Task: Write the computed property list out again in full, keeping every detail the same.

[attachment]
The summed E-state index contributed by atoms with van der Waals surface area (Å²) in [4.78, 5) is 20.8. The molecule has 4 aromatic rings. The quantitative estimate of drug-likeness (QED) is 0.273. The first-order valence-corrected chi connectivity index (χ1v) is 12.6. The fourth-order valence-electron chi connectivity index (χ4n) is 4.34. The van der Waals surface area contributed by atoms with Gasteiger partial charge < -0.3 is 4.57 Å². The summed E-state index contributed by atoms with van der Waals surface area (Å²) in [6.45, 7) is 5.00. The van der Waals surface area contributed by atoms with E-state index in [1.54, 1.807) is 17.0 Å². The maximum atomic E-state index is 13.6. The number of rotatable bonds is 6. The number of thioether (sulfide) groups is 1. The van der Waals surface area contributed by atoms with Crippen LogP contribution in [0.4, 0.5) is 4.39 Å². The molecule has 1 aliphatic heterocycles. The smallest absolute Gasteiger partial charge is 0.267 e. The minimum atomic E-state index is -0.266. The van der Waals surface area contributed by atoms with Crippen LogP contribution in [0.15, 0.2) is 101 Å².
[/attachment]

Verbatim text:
The summed E-state index contributed by atoms with van der Waals surface area (Å²) in [4.78, 5) is 20.8. The molecule has 4 aromatic rings. The quantitative estimate of drug-likeness (QED) is 0.273. The first-order valence-corrected chi connectivity index (χ1v) is 12.6. The fourth-order valence-electron chi connectivity index (χ4n) is 4.34. The van der Waals surface area contributed by atoms with Gasteiger partial charge < -0.3 is 4.57 Å². The summed E-state index contributed by atoms with van der Waals surface area (Å²) in [6.45, 7) is 5.00. The van der Waals surface area contributed by atoms with E-state index in [1.54, 1.807) is 17.0 Å². The maximum atomic E-state index is 13.6. The number of rotatable bonds is 6. The number of thioether (sulfide) groups is 1. The van der Waals surface area contributed by atoms with Crippen LogP contribution in [0.4, 0.5) is 4.39 Å². The molecule has 1 aliphatic heterocycles. The smallest absolute Gasteiger partial charge is 0.267 e. The minimum atomic E-state index is -0.266. The van der Waals surface area contributed by atoms with Crippen LogP contribution in [0.15, 0.2) is 101 Å².